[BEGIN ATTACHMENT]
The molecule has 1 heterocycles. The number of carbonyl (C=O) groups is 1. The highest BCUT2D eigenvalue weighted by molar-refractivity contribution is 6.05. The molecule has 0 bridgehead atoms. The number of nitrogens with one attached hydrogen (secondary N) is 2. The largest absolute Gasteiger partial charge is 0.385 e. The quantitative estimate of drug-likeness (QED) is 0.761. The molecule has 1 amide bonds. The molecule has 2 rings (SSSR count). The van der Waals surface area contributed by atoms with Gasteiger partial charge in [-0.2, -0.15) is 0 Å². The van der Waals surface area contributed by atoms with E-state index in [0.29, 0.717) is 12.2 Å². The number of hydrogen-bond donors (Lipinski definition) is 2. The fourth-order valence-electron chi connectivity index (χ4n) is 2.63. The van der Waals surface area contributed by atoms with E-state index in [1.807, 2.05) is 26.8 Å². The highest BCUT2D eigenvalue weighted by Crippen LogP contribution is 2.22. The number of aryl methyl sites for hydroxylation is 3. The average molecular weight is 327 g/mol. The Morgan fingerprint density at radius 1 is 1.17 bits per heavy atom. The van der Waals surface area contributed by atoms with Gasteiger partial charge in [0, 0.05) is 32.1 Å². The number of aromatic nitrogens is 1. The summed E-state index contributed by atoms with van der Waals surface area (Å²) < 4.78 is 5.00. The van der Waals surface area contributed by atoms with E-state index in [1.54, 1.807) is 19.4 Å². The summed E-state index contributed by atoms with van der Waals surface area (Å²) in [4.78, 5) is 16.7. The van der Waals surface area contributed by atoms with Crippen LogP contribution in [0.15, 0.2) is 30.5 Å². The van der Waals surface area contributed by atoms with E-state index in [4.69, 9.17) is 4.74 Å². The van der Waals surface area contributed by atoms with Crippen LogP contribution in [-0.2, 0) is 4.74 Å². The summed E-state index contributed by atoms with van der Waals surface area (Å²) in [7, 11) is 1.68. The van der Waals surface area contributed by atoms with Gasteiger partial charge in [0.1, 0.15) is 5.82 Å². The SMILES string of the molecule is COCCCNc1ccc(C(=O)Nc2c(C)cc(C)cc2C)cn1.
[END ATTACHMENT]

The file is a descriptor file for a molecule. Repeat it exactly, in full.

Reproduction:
The molecule has 1 heterocycles. The number of carbonyl (C=O) groups is 1. The highest BCUT2D eigenvalue weighted by molar-refractivity contribution is 6.05. The molecule has 0 bridgehead atoms. The number of nitrogens with one attached hydrogen (secondary N) is 2. The largest absolute Gasteiger partial charge is 0.385 e. The quantitative estimate of drug-likeness (QED) is 0.761. The molecule has 1 amide bonds. The molecule has 2 rings (SSSR count). The van der Waals surface area contributed by atoms with Gasteiger partial charge in [-0.2, -0.15) is 0 Å². The van der Waals surface area contributed by atoms with E-state index in [0.29, 0.717) is 12.2 Å². The number of hydrogen-bond donors (Lipinski definition) is 2. The fourth-order valence-electron chi connectivity index (χ4n) is 2.63. The van der Waals surface area contributed by atoms with E-state index in [1.807, 2.05) is 26.8 Å². The highest BCUT2D eigenvalue weighted by Crippen LogP contribution is 2.22. The number of aryl methyl sites for hydroxylation is 3. The average molecular weight is 327 g/mol. The Morgan fingerprint density at radius 1 is 1.17 bits per heavy atom. The van der Waals surface area contributed by atoms with Gasteiger partial charge in [0, 0.05) is 32.1 Å². The number of aromatic nitrogens is 1. The summed E-state index contributed by atoms with van der Waals surface area (Å²) < 4.78 is 5.00. The van der Waals surface area contributed by atoms with E-state index in [1.54, 1.807) is 19.4 Å². The summed E-state index contributed by atoms with van der Waals surface area (Å²) in [4.78, 5) is 16.7. The van der Waals surface area contributed by atoms with Crippen LogP contribution in [0.15, 0.2) is 30.5 Å². The van der Waals surface area contributed by atoms with E-state index in [4.69, 9.17) is 4.74 Å². The van der Waals surface area contributed by atoms with Crippen LogP contribution in [-0.2, 0) is 4.74 Å². The summed E-state index contributed by atoms with van der Waals surface area (Å²) in [7, 11) is 1.68. The van der Waals surface area contributed by atoms with Gasteiger partial charge in [0.1, 0.15) is 5.82 Å². The SMILES string of the molecule is COCCCNc1ccc(C(=O)Nc2c(C)cc(C)cc2C)cn1.